The Turn of the Screw by Henry James

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Another more gentle (though complementary) interpretation of the title is to imagine the author changing the pitch of a stringed instrument by twisting its tuning pegs. One full ‘turn of the screw’, in this analogy, dramatically changes the way in which the story is ‘heard’ by its readers.

This last image – a species of ‘musical’ reading of the text – is helpful when assessing the narrator’s own status in the tale she tells. In the course of the story we learn much about her character, and although she has some admirable traits (a degree of courage, a fierce desire to protect her charges) it becomes clear quickly enough that James is determined to undermine her narration by suggesting a host of characteristics that will lead a reader to distrust what she says. This is something that is examined in detail and with proper support in the notes which follow, and it can only be sketched out here, but, to summarise: the reader learns of her egoism; of her tendency to fantasize – indeed to live in a complete fantasy world; of her life ‘starved of romance’; of her alarming idealization of her two charges (in which she is encouraged by Mrs Grose); of a set of sensibilities formed by reading too many gothic novels; of her conceit and lack of judgment in suppressing the news of Miles’s expulsion; of her belief in her own ‘mediumship’; of her overly affectionate and overly physical relations with her charges (at least to modern sensibilities), and finally of some indications that she is actually unbalanced in her mind. All of this – and there is so much, because readers have a natural tendency to trust first-person narrators and James is determined to unravel that trust – leaves us prone to discount almost everything the unnamed governess says, unless – and the description she gives of Peter Quint is a good example – we are actually compelled to believe her.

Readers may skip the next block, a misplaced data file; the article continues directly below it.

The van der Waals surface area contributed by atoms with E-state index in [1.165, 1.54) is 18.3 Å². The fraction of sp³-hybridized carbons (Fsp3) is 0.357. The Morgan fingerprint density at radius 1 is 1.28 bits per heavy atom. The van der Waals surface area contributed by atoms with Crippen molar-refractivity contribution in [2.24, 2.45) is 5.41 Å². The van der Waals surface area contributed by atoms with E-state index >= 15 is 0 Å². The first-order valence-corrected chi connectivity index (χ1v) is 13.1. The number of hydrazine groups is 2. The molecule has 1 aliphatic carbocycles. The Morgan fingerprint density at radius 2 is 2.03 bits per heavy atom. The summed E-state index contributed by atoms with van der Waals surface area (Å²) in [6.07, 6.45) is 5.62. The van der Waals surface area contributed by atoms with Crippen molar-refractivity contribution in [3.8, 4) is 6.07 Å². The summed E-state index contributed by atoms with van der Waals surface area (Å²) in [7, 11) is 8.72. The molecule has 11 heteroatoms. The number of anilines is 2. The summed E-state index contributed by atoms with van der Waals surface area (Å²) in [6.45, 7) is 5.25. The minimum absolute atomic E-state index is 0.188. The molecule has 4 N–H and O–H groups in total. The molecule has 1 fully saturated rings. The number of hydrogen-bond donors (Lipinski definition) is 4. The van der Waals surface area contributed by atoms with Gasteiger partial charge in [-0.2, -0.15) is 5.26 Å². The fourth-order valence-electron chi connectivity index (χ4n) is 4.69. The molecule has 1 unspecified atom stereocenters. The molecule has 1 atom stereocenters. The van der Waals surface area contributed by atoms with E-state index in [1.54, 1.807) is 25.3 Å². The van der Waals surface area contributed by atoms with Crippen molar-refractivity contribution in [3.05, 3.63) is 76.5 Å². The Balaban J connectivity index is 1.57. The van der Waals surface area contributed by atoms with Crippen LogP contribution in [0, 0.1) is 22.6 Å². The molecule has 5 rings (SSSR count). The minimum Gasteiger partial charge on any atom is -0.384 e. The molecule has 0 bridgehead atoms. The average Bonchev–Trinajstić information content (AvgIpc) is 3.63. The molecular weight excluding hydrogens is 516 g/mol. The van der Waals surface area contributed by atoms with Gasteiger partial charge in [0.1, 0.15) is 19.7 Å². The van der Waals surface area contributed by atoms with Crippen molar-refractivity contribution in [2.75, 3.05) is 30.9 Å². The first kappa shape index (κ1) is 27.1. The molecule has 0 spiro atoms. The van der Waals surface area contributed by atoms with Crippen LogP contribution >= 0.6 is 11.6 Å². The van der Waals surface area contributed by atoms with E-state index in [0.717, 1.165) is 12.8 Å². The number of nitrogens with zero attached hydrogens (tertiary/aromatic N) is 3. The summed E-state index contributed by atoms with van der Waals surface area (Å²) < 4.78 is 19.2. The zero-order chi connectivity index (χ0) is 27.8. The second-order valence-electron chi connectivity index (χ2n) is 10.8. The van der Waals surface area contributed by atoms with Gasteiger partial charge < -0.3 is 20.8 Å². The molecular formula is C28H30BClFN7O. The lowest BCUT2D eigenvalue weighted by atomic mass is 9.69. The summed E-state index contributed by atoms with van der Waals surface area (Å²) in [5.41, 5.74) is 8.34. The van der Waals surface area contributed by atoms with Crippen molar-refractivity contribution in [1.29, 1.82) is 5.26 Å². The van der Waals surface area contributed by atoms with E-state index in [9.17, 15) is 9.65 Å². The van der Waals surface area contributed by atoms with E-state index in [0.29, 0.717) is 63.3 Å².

Later on in the tale, however, some of the narrator’s most unconvincing obsessions appear to have more than a grain of truth in them. Why, for example, does Flora react so violently against the narrator to the suggestion that she is haunted by the ghost of Miss Jessel? Children of Flora’s age can react in unpredictable ways, so this is not necessarily unconvincing, but arguably she protests a little too much – and then there are the ‘horrors’ she accuses her current governess of committing. Again, the reader must have had some clue of these horrors for them to ‘count’ (and there are none extant in the narrative), so where have these ‘horrors’ come from? From Flora’s imagination? From her experience of Miss Jessel and Quint? She must have learned her ‘appalling language’ somewhere, and Mrs Grose specifically refers to having heard it ‘before’ from those quarters (though whether she means one or the other or both is unclear).

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Henry James